Several amendments to the Civil Liability Bill were proposed as the House of Commons revisited the legislation on Tuesday.
As expected, the Civil Liability Bill and the increase in the small claims limit will not apply to vulnerable road users, such as cyclists, while road users such as children will be exempt from the the small claims limit for road traffic accident claims.
Justice Secretary David Gauke also introduced a mechanism for monitoring insurers and whether they pass savings onto consumers via reduced premiums. This will take the form of making certain information available to the Financial Conduct Authority.
The online portal for litigants in person is on track to launch in April 2020, Gauke confirmed.
Mark Hemsted, partner at law firm Clyde & Co, commented: “This bill is all about reducing the cost of motor insurance for the British public. While the headline debate has been about access to justice, the real tussle is how much of the legislation can pass through the House intact and how much will be watered down.”
“As far as the insurance industry is concerned, [the]concession on ‘vulnerable’ road users is a small price to pay for moving this legislation forward.”
Hemsted went on to outline two key issues still remaining as the Civil Liability Bill heads to the committee stage, which could happen as soon as next week.
He said: “There remain two key issues: first, how whiplash will be defined by the legislation and second, the value of claim on which claimant solicitors can recover their costs.”
“The ultimate definition of whiplash will have a major impact on this legislation’s ability to stamp out fraud. If it’s not broad enough—for example, it only includes neck injury—anyone with a bruise or scrape elsewhere will use this to avoid the proposed tariff-based systems of awards.”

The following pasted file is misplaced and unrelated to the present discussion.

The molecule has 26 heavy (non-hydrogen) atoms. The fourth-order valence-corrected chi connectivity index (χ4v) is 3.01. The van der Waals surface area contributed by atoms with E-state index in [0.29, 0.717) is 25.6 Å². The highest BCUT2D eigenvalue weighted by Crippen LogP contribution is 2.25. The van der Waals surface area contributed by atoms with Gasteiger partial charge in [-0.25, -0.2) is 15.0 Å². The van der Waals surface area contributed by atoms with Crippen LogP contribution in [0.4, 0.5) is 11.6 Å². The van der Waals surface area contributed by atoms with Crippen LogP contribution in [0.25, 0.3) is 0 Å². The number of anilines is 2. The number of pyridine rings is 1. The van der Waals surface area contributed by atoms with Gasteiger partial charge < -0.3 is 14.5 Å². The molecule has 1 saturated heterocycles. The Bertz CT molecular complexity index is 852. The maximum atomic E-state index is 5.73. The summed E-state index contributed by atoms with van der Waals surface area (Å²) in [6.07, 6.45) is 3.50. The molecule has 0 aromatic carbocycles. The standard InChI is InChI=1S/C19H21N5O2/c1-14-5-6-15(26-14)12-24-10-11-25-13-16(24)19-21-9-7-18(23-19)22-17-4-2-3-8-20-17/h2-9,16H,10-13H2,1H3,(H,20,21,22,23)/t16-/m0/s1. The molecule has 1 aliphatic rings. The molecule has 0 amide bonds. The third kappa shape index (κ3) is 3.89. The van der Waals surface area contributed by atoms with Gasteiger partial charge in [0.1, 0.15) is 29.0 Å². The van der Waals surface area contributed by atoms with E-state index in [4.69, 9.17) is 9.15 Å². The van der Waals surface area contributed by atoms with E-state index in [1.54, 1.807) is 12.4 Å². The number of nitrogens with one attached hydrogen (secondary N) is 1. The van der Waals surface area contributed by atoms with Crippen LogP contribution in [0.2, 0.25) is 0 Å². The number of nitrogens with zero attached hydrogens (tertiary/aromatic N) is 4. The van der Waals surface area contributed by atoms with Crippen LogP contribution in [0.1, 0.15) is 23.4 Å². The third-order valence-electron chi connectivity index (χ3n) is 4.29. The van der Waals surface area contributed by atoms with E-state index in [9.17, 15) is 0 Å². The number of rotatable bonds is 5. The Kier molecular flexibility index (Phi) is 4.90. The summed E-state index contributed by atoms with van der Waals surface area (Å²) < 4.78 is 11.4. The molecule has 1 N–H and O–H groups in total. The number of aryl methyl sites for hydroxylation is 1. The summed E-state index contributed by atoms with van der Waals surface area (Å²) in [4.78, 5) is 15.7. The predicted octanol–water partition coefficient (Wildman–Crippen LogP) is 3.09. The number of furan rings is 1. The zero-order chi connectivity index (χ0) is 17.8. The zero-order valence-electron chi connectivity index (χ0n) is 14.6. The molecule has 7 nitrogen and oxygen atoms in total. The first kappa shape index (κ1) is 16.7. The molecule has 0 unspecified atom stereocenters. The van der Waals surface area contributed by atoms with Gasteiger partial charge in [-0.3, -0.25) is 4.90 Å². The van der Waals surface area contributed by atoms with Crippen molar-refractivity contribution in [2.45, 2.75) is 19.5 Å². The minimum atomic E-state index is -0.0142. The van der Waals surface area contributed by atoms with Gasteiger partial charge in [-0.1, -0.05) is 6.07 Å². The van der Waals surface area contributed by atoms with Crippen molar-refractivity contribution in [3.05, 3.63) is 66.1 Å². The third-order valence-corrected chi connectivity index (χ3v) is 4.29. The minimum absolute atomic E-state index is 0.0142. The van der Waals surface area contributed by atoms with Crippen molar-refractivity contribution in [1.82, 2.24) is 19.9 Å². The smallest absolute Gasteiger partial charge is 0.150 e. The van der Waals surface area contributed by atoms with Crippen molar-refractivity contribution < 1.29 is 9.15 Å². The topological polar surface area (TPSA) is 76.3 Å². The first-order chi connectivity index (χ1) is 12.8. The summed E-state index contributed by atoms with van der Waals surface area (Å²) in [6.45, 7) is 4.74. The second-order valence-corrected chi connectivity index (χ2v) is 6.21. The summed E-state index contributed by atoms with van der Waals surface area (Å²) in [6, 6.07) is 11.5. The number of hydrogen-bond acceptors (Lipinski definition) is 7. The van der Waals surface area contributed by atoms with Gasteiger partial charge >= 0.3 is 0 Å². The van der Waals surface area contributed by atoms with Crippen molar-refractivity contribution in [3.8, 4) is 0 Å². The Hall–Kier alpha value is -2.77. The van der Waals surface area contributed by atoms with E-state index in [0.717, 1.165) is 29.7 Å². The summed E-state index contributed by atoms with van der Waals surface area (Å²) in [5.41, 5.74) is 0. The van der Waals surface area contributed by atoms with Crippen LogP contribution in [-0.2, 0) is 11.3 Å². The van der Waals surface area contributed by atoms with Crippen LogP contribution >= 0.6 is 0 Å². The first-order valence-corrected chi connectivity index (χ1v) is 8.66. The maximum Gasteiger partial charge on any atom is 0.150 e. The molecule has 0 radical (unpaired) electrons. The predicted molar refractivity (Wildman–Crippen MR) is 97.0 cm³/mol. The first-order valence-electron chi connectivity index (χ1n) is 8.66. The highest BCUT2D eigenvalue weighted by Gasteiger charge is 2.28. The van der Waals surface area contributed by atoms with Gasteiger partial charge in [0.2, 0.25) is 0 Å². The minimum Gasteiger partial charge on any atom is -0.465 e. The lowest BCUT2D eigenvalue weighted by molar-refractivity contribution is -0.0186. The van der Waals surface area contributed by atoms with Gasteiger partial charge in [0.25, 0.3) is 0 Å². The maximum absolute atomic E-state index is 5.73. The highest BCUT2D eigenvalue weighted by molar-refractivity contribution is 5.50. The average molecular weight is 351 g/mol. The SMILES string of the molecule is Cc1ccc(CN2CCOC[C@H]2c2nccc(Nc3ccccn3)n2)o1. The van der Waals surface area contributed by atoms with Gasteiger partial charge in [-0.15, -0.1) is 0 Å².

“The sum at which the small claims limit is set is also crucial. Currently it’s £1,000, so claimant solicitors can recover their costs from the losing party on relatively small claims. If the sum is raised to £5,000, claimant solicitors have a much bigger hurdle to leap before they can recover costs. That could deter claims—or it could lead to a sudden increase in the number of higher value claims as it clearly creates an incentive to go large, so to speak.”
“One point insurers generally agree on is that the delay to the Bill’s implementation till 2020 will allow the court service to set up a claims portal and to provide protection for unrepresented claimants, thus weakening the access to justice claims.”
Jenette Newman, partner at Clyde & Co, added: “The proposed reforms are overwhelmingly backed by insurers with a welcome commitment to pass the savings on to policyholders. The reforms will create a fairer system and will utilise modern processes in claims for whiplash.”
Commenting on the cost benefit amendments being put forward as part of the Civil Liability Bill, head of motor and liability at the Association of British Insurers, Rob Cummings, said: “Insurers have already publicly committed to passing on to customers cost benefits arising from the government’s reforms to personal injury compensation and the discount rate, and the proposed amendment to the Civil Liability Bill sets out a mechanism for insurers to demonstrate this. If the bill proceeds in its current form, it will fix a broken system in the best interests of both insurance customers and taxpayers, and insurance companies are ready to provide the necessary evidence of their contribution to this.”